Iowa Greyhound Tracks Going Down for the Count

Iowa will see the last of its greyhound races come to an end May 15. The dog tracks have suffered more than most with the rise of casino gambling and sports betting, and are some of the last functioning parimutuel facilities for dog racing in the country.

Iowa Greyhound Tracks Going Down for the Count

The once-proud tradition of greyhound racing took another hit as Iowa Greyhound Park in Dubuque began its final season. The season ends May 15, according to news outlet KCCI Des Moines.

Beanie Baumover said his social life has depended on the park. “I’ve been retired for 13 years so I’ve been coming here for 13 years.” Baumover said, “I meet a lot of people down here. You can go out to eat with them and have fun with them and bum around.”

The racing park is one of only four in the country, according to KCRG.

David Ungs bought his first greyhound in 1987 and has been a kennel owner at the park since 1993. The demise of greyhound racing can be traced in large measure to the rise of other forms of legal gambling.

“We started out, you know, there wasn’t a lottery and then there was,” Ungs said. “Five racetracks came into Wisconsin. Then after that, it was the casinos and now it’s sports betting. It’s just natural.”

Brian Carpenter, the park’s general manager, said a ban on greyhound racing put in place in Florida in 2020 impacted the decision in Iowa.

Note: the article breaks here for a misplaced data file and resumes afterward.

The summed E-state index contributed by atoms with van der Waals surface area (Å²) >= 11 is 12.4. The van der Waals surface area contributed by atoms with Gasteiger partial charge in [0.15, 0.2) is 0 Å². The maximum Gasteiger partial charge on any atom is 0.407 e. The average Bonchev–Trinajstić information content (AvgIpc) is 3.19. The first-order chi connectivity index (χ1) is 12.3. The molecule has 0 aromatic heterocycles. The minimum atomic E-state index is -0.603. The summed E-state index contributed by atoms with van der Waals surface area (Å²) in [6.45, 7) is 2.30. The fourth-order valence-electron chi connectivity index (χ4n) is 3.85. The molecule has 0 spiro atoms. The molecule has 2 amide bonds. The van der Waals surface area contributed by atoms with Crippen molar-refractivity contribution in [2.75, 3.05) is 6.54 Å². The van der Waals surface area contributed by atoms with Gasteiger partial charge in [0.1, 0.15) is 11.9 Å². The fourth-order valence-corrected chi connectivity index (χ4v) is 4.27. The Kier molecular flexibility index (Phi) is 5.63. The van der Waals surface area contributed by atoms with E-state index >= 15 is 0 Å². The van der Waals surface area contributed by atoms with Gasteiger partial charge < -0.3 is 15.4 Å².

“Once Florida closed down, was kind of the dagger in the heart of greyhound racing and people stopped breeding. So, there’s going to be a shortage of dogs, which we’re already seeing now,” Carpenter said.

Carpenter said it was no longer financially feasible to keep the park open.

For Jeff Mergen, the end means the end of his job as the announcer at the track. Mergen started with Dubuque greyhound track in 1986, one year after it was first built, said KWWL.

“It was incredible the business that was being done,” Mergen said. “And it’s just what Dubuque needed, and the area needed because of all the layoffs there were here in town.”

The Iowa Greyhound Park, at the time known as the Dubuque Greyhound Park, helped revive the city’s economy after it faced a recession in the early 80s. The park accepted tens of millions in bets each year in the late 80s and only 3 million in 2000.

The amount of money bet on the races per year hasn’t broken $2 million in the last decade.

After working as a greyhound announcer for 27 years, Mergen just hopes people took something away from his work.

“People don’t listen to the race as much as much as they watch it,” Mergen said. “But hopefully I’ve given them some background excitement through the years.”